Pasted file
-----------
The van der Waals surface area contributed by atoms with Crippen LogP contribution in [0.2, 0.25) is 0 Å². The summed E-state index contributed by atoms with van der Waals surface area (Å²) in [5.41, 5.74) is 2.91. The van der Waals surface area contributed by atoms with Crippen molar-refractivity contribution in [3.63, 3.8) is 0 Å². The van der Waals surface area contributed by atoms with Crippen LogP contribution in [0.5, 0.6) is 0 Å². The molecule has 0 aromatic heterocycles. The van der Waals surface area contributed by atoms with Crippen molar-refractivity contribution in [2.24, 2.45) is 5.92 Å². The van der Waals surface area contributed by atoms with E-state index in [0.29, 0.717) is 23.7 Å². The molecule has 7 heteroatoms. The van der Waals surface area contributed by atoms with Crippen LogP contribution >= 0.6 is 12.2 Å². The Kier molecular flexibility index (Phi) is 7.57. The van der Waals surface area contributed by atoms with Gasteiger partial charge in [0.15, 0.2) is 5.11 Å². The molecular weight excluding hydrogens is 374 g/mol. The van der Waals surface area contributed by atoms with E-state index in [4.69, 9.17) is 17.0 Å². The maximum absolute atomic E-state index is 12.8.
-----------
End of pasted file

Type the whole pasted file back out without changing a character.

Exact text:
The van der Waals surface area contributed by atoms with Crippen LogP contribution in [0.2, 0.25) is 0 Å². The summed E-state index contributed by atoms with van der Waals surface area (Å²) in [5.41, 5.74) is 2.91. The van der Waals surface area contributed by atoms with Crippen molar-refractivity contribution in [3.63, 3.8) is 0 Å². The van der Waals surface area contributed by atoms with Crippen LogP contribution in [0.5, 0.6) is 0 Å². The molecule has 0 aromatic heterocycles. The van der Waals surface area contributed by atoms with Crippen molar-refractivity contribution in [2.24, 2.45) is 5.92 Å². The van der Waals surface area contributed by atoms with E-state index in [0.29, 0.717) is 23.7 Å². The molecule has 7 heteroatoms. The van der Waals surface area contributed by atoms with Crippen LogP contribution >= 0.6 is 12.2 Å². The Kier molecular flexibility index (Phi) is 7.57. The van der Waals surface area contributed by atoms with Gasteiger partial charge in [0.15, 0.2) is 5.11 Å². The molecular weight excluding hydrogens is 374 g/mol. The van der Waals surface area contributed by atoms with E-state index in [4.69, 9.17) is 17.0 Å². The maximum absolute atomic E-state index is 12.8.